The University of Michigan Ford School of Public Policy was the target of phishing scams this past week after Public Policy students, faculty and staff received an email last Tuesday from phishers masquerading as staff members inquiring about their recipients’ schedule availability.
In an email statement to The Daily, Sol Bermann, University interim chief information security officer, explained phishing is a phenomenon that affects organizations worldwide.
“Phishing remains the most common method used by cyber-criminals to get unauthorized access to systems and data,” Bermann wrote. “U-M, and organizations the world over, are constantly being plagued by phishing attacks. There is no technical way to stop them all. Instead, we rely on the University community to understand how to identify and avoid phishing at work and in their personal lives.”
In an interview, Bermann told The Daily while Google’s barriers act as the biggest defense against phishing attempts, the University supplements such systems with its own tools, like a Chrome extension built by Bermann’s team and Information Assurance.
“We have a lot of threat intelligence tools that feed our network defenses, like our firewall or intrusion detection devices,” Bermann said.
Bermann also said while phishing attempts have become sophisticated over the years, they are not nuanced enough to assume phishers would specifically target the Public Policy School or even higher education institutions as a whole. Part of the reason, he explained, is because they’re often sent by the millions.
He expressed his belief the recent Public Policy School phishing storm is part of such a widespread attack.
“Those seem more of a routine phishing attack, and I don’t know that it’s just attacking or just targeting Ford,” Bermann noted.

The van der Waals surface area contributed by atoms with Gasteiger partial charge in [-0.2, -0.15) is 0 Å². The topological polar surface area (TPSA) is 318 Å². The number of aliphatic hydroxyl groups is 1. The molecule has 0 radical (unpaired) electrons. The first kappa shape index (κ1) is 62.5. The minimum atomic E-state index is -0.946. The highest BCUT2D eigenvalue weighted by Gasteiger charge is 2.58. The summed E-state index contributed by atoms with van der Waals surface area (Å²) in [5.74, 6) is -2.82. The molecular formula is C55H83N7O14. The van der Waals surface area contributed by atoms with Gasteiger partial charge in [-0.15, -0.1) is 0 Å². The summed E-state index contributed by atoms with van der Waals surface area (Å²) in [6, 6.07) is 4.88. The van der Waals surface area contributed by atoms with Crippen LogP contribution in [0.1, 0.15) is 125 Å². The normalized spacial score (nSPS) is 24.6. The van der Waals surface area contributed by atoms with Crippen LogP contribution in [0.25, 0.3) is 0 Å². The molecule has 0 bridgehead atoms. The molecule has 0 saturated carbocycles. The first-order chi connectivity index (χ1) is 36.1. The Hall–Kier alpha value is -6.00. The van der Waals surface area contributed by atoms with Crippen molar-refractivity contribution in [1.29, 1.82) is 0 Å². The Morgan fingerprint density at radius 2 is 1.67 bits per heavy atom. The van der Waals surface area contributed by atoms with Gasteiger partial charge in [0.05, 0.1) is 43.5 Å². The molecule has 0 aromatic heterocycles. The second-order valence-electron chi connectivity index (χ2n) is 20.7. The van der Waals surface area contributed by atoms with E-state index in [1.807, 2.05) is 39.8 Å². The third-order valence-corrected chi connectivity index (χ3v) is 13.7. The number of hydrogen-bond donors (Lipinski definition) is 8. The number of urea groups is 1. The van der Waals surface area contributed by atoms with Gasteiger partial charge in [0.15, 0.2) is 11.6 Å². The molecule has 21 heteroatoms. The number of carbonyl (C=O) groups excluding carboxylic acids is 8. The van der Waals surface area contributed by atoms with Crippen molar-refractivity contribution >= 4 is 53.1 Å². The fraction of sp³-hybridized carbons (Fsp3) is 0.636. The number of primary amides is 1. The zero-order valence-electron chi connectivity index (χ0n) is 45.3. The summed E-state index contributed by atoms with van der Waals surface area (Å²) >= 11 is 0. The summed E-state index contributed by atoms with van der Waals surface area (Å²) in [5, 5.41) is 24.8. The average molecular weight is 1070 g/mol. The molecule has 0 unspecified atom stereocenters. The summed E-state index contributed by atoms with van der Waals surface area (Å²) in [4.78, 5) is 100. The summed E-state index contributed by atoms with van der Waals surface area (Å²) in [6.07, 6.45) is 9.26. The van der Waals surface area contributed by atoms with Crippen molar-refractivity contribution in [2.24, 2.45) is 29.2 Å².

So far this year, the University has released 26 phishing alerts. One email impersonated the University Library, while another appeared to be from University President Mark Schlissel.
As far back as 2005, students and staff fell victim to phishing emails that asked for their TCF Bank account information. There have been several more instances reported over the years, such as fake payroll emails in 2018 and spear phishing attacks that targeted University staff in 2013.
To help prevent such attacks, the University implemented Duo Two-Factor Authentication early last year and has a section titled “Phishing and Suspicious Emails” on its Safe Computing website.
Public Policy junior Maeve Skelly said she has received phishing scams before and deletes them when they appear in her inbox. She noted the emails often include bogus job postings and said she was unaware of the prevalence of phishing attacks. She last received a phishing email in May.
Skelly also expressed concern about the danger that such phishing attempts pose to students.
“The fake job postings are kind of scary,” Skelly said. “People who are desperate for internships, or want to just get a job for money — those are scary to think about, that those might be fake and your security could be compromised.”
Bermann explained to The Daily that phishers sell a person’s information via the dark web, which hosts online content that requires non-traditional browsers to access. Illegal activities, like arms trafficking, often take place on such sites.
“Often what we see is that compromised accounts are not immediately used, but they may be sold to the highest bidder on the dark web version of eBay for identities,” Bermann said.
Public Policy junior Jack Eichner explained he does not recall being sent a phishing scam to his University email. While he, like Skelly, does have concerns about phishing attacks, he echoed Bermann’s sentiment that they are inevitably ingrained in the use of technology.
“To be honest, it’s something that every big organization deals with,” Eichner said. “So, while it doesn’t make me feel great … it’s more of a reflection of the rising issues that come along with an increase in technological advances.”